G-Cloud 9 changes revealed: new lots, online editing and increased management charge

Written by Rebecca Hill on 14 February 2017 in News
News

G-Cloud 9 will have a new lot structure, more categories for services and give suppliers the ability to edit their own services, but the management charge will increase, the Government Digital Service has said.

Cloud computing

The Digital Marketplace team has shed light on changes to the cloud procurement framework - Photo credit: Flickr, Chris Potter, CC BY 2.0

The changes to the government’s cloud procurement framework have been made in response user research with both suppliers and buyers in an effort to make the service more attractive and easier to use.

They include shifting from running two iterations of the procurement framework in parallel to running just a single iteration. The Digital Marketplace team said this would offer more consistent information about all the services available.

This means that G-Cloud 9 will replace G-Cloud 7 and G-Cloud 8 and suppliers must apply for the ninth iteration to continue selling their services.

Buyers, meanwhile, will not be able to start new procurements for G-Cloud 8 services after the date that services are live on G-Cloud 9 and any G-Cloud 8 iterations must be complete by 28 July 2017.

There will also be an increased management charge, which has been driven by a change in the Crown Commercial Service’s funding model that was announced in its 2016-17 business plan. The charge will increase from 0.5% to 0.75% of all charges billed by the supplier to the buyer.


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Further changes aim to make the framework easier to use, and include efforts to create a common language to describe services, after suppliers and buyers said that it was not clear what the other was using to define their services or requirements.

This will be used to create different categories that are more useful to both suppliers and buyers – a shortlist was consulted on earlier this month, and will be finalised soon.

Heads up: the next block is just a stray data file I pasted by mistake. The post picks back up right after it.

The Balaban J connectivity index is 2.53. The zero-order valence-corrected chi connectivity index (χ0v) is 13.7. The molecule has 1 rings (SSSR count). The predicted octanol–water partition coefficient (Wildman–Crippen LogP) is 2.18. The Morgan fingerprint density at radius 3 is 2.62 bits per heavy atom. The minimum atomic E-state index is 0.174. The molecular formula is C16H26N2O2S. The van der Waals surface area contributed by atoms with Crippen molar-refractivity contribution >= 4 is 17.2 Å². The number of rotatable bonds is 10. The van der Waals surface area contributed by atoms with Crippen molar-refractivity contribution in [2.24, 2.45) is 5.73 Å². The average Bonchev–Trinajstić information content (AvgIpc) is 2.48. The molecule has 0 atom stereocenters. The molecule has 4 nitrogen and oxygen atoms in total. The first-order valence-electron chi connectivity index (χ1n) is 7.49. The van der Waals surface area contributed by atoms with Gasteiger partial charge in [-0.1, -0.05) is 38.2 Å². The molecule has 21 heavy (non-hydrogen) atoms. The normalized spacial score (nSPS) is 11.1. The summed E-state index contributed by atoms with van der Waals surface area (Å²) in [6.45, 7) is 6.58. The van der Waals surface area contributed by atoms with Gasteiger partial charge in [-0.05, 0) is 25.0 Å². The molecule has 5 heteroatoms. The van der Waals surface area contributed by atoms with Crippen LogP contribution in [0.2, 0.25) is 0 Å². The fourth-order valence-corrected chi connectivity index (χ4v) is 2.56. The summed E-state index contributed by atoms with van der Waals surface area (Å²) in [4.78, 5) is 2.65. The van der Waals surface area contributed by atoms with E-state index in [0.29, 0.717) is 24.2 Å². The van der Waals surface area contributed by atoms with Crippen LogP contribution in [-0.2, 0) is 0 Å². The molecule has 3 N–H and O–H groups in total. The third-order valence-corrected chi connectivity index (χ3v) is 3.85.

“We hope this will give suppliers confidence that their services will appear within buyers’ search results,” Laura Flannery, a product manager at GDS said in a blogpost. “Suppliers will no longer need to rely on guessing which keywords match buyers’ search terms.”

There will also be a new lot structure for G-Cloud 9 that aims to address confusion among users, with three lots: cloud hosting, cloud software and cloud support.

GDS will also change the names and descriptions of services in each lot so they are more clearly defined, as well as the questions for each lot. This is following feedback from suppliers that called for the ability to better differentiate their services from those of their competitors, particularly around the security measures their service provides.

GDS said that the draft questions would be published later this week so suppliers can start preparing their answers before the applications open in March.

In addition, if a supplier has completed a G-Cloud 8 or Digital Outcomes and Specialists’ supplier declaration in an earlier application, they will be able to reuse and review those answers for the G-Cloud 9 application.

The new framework will also allow suppliers to edit information about their services online, allowing them to make sure they are always up to date – this functionality will be released on the Digital Marketplace before G-Cloud 9 is live.

GDS said it would share the legal documents for G-Cloud 9, setting out how they differ from previous iterations, in the coming week.     

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